Gerry Arances, Executive Director, Center for Energy, Ecology and Development: Filipinos need real solutions amid the climate and energy crisis, not more fossil fuels. Communities and civic movements in the country have so far succeeded in stopping nearly half of what had been the 9th biggest coal project in the pipeline in the world in 2019, at least two LNG projects, and sparked resistance against all other proposed gas projects leading to delays – all because we know they can do no good for us. Relying on fossil fuels will only exacerbate the energy crisis, threaten the beauty and biodiversity of the Verde Island Passage, and harm the livelihoods of the communities in the VIP. The Japanese government should take note that their international cooperation in the form of false solutions is not welcome in the Philippines.

Luke Fletcher, Executive Director, Jubilee Australia: Over the last decade, Australia has grown to become the largest exporter of gas in the world, yet much of this has been on the back of public finance provided by countries like Japan. According to our research, between 2010 and 2020, Japanese public finance institutions provided over AUD$15 billion in funding for new and existing fossil fuel developments in Australia, mostly in the gas sector. Even now, JBIC has committed to supporting Santos’s extremely dirty Barossa Gas project in the Timor Sea, despite the fact that proper consent for the project has not been sought or gained from Tiwi Island indigenous communities.

Anabela Lemos, Director, Justiça Ambiental: The Mozambique gas industry has created irreversible devastation to the climate, economy, and environment of Mozambique, fueling a war that has created a million refugees and torn thousands of people from their homes, lands and livelihoods. These impacts could not take place without financiers like the Japanese government. It has made decisions to finance the industry based on flawed, outdated and opaque assessments and exploit the narrative of ‘gas for development’ when it knows very well that the industry will only leave Mozambique worse off. Japan must remove itself from any involvement in the gas industry, otherwise it will remain complicit in this travesty.


  • Numbers for the report are based on Public Finance for Energy Database (, a project tracking financial flows to fossil fuels and clean energy from G20 bilateral development finance institutions (DFIs), export finance agencies (ECAs), and the multilateral development banks (MDBs).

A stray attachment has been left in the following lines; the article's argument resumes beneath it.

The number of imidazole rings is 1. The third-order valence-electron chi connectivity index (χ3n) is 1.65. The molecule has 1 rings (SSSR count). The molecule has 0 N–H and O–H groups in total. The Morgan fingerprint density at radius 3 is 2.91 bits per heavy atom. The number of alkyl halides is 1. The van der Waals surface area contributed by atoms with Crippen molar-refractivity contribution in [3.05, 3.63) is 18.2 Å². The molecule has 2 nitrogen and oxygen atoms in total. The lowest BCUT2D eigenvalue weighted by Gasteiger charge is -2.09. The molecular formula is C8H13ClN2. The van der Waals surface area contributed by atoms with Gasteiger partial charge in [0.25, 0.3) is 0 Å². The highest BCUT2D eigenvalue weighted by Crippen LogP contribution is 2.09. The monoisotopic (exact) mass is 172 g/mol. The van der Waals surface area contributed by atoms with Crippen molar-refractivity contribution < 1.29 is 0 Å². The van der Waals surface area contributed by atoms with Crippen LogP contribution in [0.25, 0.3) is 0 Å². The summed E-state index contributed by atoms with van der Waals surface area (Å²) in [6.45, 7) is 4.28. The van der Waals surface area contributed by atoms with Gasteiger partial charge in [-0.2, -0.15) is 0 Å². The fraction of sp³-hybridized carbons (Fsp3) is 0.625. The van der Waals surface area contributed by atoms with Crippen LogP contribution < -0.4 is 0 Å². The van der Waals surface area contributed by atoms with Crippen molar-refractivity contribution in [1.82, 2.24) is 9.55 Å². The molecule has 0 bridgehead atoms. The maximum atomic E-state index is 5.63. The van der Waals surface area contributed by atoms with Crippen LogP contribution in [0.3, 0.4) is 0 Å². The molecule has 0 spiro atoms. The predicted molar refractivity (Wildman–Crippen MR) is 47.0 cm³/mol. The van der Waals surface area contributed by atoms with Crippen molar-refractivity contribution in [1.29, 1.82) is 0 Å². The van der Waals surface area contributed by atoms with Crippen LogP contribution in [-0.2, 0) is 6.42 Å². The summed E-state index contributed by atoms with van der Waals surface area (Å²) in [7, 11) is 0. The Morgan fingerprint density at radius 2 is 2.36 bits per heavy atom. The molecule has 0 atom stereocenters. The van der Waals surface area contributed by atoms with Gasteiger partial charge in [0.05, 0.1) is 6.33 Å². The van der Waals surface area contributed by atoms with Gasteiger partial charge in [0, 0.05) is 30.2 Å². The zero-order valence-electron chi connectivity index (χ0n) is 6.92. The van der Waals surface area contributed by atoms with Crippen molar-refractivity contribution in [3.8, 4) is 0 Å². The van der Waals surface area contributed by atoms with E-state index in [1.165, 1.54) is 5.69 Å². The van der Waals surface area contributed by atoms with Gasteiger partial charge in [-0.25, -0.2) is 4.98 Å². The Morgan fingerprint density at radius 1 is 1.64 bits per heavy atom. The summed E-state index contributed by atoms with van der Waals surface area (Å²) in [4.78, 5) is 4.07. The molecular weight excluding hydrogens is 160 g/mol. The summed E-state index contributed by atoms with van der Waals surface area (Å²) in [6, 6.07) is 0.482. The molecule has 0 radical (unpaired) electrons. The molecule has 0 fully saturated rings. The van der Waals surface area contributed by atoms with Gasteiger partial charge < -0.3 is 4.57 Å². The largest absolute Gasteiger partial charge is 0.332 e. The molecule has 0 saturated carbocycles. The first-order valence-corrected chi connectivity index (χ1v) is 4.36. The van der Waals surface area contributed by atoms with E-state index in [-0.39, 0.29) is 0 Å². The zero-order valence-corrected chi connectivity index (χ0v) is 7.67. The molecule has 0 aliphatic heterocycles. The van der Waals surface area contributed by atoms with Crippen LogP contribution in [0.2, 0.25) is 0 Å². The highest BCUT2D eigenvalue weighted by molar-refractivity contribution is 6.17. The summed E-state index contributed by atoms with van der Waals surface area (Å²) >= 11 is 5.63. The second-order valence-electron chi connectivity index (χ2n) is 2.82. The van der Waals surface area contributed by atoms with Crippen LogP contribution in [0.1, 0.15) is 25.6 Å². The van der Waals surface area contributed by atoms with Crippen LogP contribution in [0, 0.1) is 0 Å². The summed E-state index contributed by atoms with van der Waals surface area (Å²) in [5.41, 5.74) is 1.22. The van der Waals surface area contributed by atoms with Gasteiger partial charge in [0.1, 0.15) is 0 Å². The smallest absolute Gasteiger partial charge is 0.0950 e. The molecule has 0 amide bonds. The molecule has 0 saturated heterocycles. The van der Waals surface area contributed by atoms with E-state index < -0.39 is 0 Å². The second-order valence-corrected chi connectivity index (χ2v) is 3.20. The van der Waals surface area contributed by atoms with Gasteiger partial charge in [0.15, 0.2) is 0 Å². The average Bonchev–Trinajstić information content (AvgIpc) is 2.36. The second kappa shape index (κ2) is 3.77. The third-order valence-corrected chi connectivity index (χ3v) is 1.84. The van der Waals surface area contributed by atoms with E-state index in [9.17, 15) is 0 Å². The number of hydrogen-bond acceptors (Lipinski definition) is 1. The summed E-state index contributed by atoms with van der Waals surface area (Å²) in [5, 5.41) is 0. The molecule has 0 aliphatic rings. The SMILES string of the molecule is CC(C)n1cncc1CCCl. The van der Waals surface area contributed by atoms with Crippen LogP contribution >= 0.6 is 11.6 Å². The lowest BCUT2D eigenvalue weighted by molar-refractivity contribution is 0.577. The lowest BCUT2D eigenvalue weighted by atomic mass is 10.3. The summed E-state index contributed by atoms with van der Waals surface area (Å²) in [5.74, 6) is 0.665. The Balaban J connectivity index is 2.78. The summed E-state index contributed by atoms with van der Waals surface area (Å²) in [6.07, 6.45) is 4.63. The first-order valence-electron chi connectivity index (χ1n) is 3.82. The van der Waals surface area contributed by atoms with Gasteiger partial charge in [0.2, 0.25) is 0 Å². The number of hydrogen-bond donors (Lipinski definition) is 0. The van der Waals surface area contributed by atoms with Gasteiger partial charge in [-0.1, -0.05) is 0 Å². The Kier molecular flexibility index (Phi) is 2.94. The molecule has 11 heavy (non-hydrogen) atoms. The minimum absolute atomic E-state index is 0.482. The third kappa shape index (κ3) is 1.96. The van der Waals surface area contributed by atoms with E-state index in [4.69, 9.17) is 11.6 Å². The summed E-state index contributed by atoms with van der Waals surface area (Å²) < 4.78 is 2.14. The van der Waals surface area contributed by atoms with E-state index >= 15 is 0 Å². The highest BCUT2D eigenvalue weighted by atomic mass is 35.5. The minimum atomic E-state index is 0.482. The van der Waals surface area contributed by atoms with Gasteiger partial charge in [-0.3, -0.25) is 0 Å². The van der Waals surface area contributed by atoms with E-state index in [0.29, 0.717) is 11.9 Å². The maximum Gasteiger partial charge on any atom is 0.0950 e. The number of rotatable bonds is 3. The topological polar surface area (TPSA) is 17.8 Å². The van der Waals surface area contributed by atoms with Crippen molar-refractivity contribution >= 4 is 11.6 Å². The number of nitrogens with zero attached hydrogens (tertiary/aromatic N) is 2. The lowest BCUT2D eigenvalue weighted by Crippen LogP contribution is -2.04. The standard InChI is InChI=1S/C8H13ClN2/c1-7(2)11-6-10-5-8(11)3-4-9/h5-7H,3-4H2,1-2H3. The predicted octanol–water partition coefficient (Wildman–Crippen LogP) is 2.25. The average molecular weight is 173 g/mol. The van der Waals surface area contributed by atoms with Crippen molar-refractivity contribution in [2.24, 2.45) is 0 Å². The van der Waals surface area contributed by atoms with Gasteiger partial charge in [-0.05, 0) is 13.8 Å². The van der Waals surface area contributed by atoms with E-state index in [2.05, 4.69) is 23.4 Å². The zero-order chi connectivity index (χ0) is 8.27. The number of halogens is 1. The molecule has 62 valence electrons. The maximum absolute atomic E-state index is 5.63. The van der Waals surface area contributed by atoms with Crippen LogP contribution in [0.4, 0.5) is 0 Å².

• In its Leaders’ Communique in June 2022, G7 leaders committed “end new direct public support for the international unabated fossil fuel energy sector by the end of 2022, except in limited circumstances clearly defined by each country consistent with a 1.5°C warming limit and the goals of the Paris Agreement” with a caveat for “exceptional circumstances” in response to the Russian crisis.
  • The latest International Energy Agency’s World Energy Outlook 2022’s net zero scenario, the global LNG trade will peak in the mid-2020s, fall to 2021 levels by 2030, and decline sharply to 150 bcm by 2050. There is no further need for additional capacity beyond what exists or is under construction, according to the report.
  • In May 2021, the Japanese Ministry of Economy, Trade and Industry announced that it would provide $10 billion for transition efforts in the ASEAN region, including LNG projects, through the Asia Energy Transition Initiative. Prime Minister Kishida also promoted an Asia Zero Emissions Community earlier this year, which would push for “decarbonization” technologies such as ammonia and hydrogen co-firing and CCS, which still relies on fossil fuels. Kishida called the technologies “decarbonizing while still using fossil fuels.”